MLK PrinzA free screening of a documentary on Rabbi Joachim Prinz (left, with Dr. Martin Luther King Jr.) is among the events scheduled during a weekend-long MLK Day observance, presented jointly by Monmouth Reform Temple (Tinton Falls) and Pilgrim Baptist Church (Red Bank).

Press release from Monmouth Reform Temple

Continuing a recently established tradition, Monmouth Reform Temple of Tinton Falls and Pilgrim Baptist Church of Red Bank join forces for a weekend-long slate of activities honoring the memory and legacy of Dr. Martin Luther King Jr.

The observance begins on Friday night, January 15 with MRT Shabbat services at 7 pm, featuring special guest Dr. Everett McCorvey, chair of the Opera Department at the University of Kentucky and Director of the National Chorale. Dr. McCorvey grew up in segregated Montgomery, AL alongside Dr. King’s children, and has risen to national prominence as a soloist, conductor, and educator.

The weekend will culminate with a noon MLK service at Pilgrim Baptist Church led by Pastor Terrence Porter on Monday, January 17 at noon. Rabbi Mark Kline and Cantor Gabrielle Clissold of MRT will participate in the service, along with a joint performance by the PBC and MRT choirs. All events are free and open to the public.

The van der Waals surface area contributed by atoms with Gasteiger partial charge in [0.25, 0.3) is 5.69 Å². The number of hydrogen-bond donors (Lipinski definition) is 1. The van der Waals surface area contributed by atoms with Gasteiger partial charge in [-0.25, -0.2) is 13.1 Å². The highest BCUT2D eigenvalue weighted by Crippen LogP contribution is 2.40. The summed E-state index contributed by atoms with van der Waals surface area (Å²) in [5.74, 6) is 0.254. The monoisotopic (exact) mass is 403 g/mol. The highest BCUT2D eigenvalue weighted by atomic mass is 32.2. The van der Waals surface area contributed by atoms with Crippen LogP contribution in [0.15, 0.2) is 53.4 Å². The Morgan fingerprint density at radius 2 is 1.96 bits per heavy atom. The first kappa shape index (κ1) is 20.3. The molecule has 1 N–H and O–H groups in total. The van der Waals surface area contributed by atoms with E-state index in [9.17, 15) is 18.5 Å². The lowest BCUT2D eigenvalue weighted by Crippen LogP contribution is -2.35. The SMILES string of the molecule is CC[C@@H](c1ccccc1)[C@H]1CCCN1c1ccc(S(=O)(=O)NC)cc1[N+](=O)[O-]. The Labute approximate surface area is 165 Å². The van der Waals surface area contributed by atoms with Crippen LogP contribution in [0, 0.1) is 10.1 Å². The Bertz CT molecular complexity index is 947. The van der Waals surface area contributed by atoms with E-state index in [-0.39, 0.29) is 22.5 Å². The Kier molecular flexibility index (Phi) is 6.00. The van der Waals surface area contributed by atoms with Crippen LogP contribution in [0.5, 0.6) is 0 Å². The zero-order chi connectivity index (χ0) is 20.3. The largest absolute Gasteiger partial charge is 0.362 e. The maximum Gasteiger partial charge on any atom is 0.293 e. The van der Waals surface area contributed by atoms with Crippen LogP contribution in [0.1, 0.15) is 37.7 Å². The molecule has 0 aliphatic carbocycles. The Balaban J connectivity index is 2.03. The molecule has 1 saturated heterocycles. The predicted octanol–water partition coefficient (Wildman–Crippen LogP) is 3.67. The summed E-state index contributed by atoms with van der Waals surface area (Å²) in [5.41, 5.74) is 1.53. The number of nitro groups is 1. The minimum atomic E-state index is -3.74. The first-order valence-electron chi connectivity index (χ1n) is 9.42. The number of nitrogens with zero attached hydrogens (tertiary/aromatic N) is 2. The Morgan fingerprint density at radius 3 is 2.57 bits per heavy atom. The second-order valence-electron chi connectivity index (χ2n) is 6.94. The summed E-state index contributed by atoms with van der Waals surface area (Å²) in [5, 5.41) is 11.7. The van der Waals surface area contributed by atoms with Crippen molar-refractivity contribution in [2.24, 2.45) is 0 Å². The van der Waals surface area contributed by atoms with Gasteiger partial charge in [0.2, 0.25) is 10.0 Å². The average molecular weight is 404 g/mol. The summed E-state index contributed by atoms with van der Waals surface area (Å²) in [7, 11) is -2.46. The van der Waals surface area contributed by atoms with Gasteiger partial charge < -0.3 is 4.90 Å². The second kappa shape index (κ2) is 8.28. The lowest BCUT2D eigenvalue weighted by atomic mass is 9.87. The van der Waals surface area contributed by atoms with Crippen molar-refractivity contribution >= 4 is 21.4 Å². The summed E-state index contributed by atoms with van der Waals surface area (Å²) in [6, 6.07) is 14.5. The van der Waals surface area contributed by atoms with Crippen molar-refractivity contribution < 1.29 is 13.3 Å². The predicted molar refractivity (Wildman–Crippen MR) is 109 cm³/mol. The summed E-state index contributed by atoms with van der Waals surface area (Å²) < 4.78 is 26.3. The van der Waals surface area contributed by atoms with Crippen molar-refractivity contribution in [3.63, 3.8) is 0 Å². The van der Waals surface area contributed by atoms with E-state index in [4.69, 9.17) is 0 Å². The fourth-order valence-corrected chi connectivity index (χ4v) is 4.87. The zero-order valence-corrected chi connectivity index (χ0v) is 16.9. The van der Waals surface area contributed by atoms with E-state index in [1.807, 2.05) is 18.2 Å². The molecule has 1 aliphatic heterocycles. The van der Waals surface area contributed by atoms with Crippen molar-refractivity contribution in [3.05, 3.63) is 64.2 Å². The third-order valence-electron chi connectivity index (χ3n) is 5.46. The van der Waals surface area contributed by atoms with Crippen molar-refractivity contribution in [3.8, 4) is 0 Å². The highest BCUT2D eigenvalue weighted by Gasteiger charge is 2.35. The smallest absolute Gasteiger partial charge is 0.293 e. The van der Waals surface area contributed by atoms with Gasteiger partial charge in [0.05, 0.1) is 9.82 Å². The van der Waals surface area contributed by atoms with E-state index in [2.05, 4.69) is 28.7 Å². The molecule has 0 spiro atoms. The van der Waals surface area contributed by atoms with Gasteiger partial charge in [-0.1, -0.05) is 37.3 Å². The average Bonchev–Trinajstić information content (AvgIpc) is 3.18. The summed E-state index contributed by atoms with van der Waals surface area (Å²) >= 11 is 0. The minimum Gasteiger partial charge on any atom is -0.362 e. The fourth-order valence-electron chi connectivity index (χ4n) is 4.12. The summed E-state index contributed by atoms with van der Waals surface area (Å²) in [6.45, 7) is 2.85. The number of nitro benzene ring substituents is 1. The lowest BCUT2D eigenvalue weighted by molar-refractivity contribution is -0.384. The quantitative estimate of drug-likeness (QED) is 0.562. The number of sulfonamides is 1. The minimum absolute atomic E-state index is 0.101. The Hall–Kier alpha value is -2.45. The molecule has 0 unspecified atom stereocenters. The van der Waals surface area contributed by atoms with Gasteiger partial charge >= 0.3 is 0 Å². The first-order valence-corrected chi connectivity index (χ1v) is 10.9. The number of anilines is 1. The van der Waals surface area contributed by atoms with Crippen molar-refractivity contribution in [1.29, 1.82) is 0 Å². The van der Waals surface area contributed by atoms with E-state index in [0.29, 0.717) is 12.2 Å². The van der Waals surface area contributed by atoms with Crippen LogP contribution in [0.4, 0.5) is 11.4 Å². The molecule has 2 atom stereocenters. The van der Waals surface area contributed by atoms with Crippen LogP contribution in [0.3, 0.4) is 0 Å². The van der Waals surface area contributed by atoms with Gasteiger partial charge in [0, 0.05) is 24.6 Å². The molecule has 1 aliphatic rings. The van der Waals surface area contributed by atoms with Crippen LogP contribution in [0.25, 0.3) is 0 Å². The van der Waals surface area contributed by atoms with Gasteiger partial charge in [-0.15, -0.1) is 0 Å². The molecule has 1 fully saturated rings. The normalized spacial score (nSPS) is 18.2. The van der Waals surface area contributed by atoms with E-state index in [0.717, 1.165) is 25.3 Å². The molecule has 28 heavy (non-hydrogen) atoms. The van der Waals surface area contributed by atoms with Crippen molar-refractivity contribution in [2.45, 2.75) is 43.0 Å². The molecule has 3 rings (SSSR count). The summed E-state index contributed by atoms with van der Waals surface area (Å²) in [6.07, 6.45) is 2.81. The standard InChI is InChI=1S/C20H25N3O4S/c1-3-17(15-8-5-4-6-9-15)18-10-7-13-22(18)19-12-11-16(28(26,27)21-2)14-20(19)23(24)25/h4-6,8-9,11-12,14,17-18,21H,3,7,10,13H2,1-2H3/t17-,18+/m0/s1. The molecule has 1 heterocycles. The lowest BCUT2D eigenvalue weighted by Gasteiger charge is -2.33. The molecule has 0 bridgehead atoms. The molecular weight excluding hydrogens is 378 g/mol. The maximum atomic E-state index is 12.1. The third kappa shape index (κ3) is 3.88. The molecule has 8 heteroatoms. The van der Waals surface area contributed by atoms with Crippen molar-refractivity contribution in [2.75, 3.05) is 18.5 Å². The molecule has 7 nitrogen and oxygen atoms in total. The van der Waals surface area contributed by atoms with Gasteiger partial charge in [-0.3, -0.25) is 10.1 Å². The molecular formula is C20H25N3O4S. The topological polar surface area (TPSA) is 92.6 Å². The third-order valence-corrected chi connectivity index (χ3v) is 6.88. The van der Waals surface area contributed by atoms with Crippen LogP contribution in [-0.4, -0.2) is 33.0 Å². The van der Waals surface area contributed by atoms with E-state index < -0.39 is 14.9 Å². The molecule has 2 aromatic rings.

In addition to the religious services on Friday and Monday, on Saturday evening, January 16, MRT will host a special screening of the film I Shall Not Be Silent, a documentary highlighting the words and work of outspoken Rabbi Joachim Prinz, who was an active member of the civil rights movement. Rabbi Prinz famously spoke before Dr. King delivered his “I Have a Dream Speech” on the National Mall. The film will be followed by a panel discussion focusing on themes of diversity and discriminations.

The two places of worship began joint MLK events last year to honor the spirit of unity, diversity and social action that mark this holiday. Rabbi Kline of MRT has a significant history of working toward civil rights, and he most recently participated in the NAACP’s Journey for Justice from Selma, AL to Washington DC, in addition to co-leading the march in Columbia, SC to take down the Confederate flag at the State House there.

“I believe these MLK events evoke the spirit and commitment to diversity and unity that Dr. King and so many others worked so tirelessly to accomplish,” observed Rabbi Kline. “Through our words, prayers, teachings and action we want to embody that commitment to universal messages of unity and tolerance. We strive to honor the past, but continue to understand and consider how that living legacy is still essential to promoting justice in our every day lives.”

EDITOR’S NOTE: Other MLK Day-related activities sponsored by The Community Collaborative Committee of Red Bank over the coming weekend include a Community Conversation on Race Relations, featuring a panel of local church elders plus students from Red Bank Regional High School, and scheduled for 8:30 am at the Red Bank Public Library on Saturday, January 16. Then beginning at 8 am on the January 18 Monday holiday, the YMCA hosts its Annual Dr. King Breakfast at Branches Catering in West Long Branch. See the Go On Green calendar on redbankgreen for additional details.